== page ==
In the world of dogs, there is an obsession with claiming that one’s favored breed is of ancient ancestry.
It’s an obsession that gets somewhat silly whenever one tries to look at the claims using the historical record or genetic evidence.
For example, it is well-known that the drop-eared sighthounds that are found from North Africa through the Middle East to India and China are representative of a fairly old type.
However, they are not necessarily old breeds. That’s because these dogs never existed as a “breed” in the first place until Westerners got their hands on them, and the only reason why these breeds appear to be so ancient is because they remained outside Western dog population, which were notoriously mixed until the Victorians began turning them into breeds.
But you’ll often see claims that someone is preserving salukis or Afghan hounds by keeping them pure or keeping out “foreign’ colors.
They think they are preserving animals from an ancient bloodline that some less scientific people have claimed that Afghan hounds were the dogs that Noah put on his ark. The implication is that if one is breeding Afghan hounds, then you must be breeding the original “dog kind.”
But even those who don’t follow myths in the bible still think they are preserving an ancient breed, and they must follow the traditions, which means they think that these breeds have been pure for thousands of years.
They take the fact that this type of dog is really old and then superimpose upon it the Victorian “breed” concept, and in this bizarre syncretism, they create a fiction that by keeping these breeds pure and free of foreign of foreign color, they are preserving the strains.
It’s a bizarre fiction, but at least one can claim that this type of sighthound is pretty old.
But it’s not just with these breeds.
Take the Irish water spaniel. As far as I can tell, the dog we call the Irish water spaniel probably didn’t exist in its current form until the 1840’s, when a shooting sportsman from Dublin named Justin McCarthy began to select from the local water spaniel population. I think it’s very likely that the local strain of water spaniel had a lot the old rough water dog’s ancestry. The rough water dog was sort of the English variant of the French barbet and the German poodle, though it was a stockier dog, not unlike a Labradoodle.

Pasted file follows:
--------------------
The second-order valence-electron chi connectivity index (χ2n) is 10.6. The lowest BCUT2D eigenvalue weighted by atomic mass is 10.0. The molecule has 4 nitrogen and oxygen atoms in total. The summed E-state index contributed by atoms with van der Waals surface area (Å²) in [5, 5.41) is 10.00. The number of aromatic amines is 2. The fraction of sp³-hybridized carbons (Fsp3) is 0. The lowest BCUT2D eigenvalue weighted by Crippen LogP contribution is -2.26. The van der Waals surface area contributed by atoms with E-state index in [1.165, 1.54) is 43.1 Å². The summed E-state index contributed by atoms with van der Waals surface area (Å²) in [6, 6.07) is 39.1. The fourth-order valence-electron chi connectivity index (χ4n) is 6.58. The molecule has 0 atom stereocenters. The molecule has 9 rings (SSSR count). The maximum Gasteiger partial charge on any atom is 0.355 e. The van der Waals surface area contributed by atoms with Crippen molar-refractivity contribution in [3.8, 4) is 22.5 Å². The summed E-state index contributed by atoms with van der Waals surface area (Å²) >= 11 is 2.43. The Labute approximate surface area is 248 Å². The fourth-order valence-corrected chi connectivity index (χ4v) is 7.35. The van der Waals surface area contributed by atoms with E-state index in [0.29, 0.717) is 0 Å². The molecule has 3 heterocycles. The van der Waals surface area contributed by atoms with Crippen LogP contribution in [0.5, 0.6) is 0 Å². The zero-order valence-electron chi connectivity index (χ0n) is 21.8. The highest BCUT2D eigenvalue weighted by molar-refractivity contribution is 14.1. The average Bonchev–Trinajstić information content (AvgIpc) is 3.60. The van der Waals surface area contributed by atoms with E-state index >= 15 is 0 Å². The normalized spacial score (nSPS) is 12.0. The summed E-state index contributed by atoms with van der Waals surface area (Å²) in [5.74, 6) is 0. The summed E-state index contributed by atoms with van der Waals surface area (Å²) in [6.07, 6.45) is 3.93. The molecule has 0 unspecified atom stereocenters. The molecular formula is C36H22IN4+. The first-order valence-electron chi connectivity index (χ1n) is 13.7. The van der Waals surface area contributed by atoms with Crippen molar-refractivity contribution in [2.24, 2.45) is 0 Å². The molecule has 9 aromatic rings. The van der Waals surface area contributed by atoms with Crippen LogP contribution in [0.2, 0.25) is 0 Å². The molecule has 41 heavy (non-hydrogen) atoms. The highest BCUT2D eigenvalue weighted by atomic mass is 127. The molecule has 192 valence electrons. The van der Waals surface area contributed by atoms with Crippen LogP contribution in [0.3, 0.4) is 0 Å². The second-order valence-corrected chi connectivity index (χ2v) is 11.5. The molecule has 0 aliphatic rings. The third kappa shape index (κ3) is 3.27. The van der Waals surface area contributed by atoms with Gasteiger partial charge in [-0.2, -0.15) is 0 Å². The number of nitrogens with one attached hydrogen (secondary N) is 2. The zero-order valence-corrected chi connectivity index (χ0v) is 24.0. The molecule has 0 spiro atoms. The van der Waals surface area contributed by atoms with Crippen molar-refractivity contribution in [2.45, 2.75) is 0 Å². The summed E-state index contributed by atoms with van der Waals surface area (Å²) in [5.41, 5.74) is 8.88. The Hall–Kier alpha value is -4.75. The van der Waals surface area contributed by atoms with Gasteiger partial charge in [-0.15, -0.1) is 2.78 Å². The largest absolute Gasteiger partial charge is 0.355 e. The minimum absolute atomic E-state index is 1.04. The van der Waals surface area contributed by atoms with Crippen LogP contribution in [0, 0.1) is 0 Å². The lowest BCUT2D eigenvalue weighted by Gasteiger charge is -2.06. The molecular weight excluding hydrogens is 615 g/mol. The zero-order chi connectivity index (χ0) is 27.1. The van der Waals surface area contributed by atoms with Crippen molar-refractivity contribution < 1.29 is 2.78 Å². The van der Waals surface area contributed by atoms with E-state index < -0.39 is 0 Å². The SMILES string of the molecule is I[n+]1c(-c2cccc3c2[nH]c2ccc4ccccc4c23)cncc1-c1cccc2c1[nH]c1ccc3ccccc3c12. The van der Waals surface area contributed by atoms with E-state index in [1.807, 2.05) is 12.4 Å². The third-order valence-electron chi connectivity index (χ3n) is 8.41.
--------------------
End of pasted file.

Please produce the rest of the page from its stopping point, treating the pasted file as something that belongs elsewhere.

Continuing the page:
Water spaniels certainly are an older type. They appear right through the late Medieval and Early Modern period in the British Isles, but to claim that the Irish water spaniel is the same thing as this dogs is a real stretch.
But that’s not where Irish water spaniel fanciers leave it. No, they go even further back. Using archaeological evidence of several skulls found in the 7 and 8th centuries in Ireland and during the late Stone Age and early Bronze Age in Central Europe, Irish water spaniel people have claimed that the old dog skulls represent Irish water spaniels!
Never mind that dog skull shape is one of the most variable features that the species possesses. One can see historical evidence of dog breeds developing entirely different skull through selective breeding. Almost anyone who has any knowledge of dogs knows that we have monkeyed with their skull shapes quite a bit. For example, the dogs Americans call Jack Rusell terriers and the AKC recognizes as Parson Russell terriers are actually the older form of fox terrier, which had mesocephalic skull. The wire and smooth fox terriers one sees in the ring have elongated muzzles, but their ancestors all looked like the dogs we call Jack Russells.
For this reason. claims about skull shape and ancestry in domestic dogs really don’t impress me much.
But that doesn’t stop people from making the claim.
Even if it is absurd.
But there is actually a reason for the claims of ancient origin. This reason has two basic features:
One is that humans will follow tradition. There must be something innate in human nature that causes us to follow tradition. It certainly would have an evolutionary advantage for younger members of a family group to follow the guidance of their elders.
And if your elders know how to find food or make some useful tool, that’s a very advantageous behavioral adaptation.
But if your elders belief absolute nonsense, it’s not such a good adaptation.
Which is where the dog fancy gets mixed in.
People involved in dogs are intensely political, and there is a lot of jockeying for power within each breed club.
One way to get power in dog clubs is to have some claim that the way you’re doing things has something to do with the “original intent” of the breed. If you can bring up some historical facts or something like facts to back your case, people will listen to you. And if you question it, why should we listen to you?
So if you can claim that your dog is ancient and you’re doing something to preserve the it in its original form, you will become a sort of hero.
Most of these breed origin stories don’t hold up under careful scrutiny.
That’s because they really aren’t meant to be histories.
They are meant to be creation myths that orient the faithful into thinking a certain way and accepting certain strictures and values.
This is the real reason why so many people are so caught up on the story that their chosen breed is of ancient origin.
It’s not about the facts. It’s about the society surrounding that breed in modern times.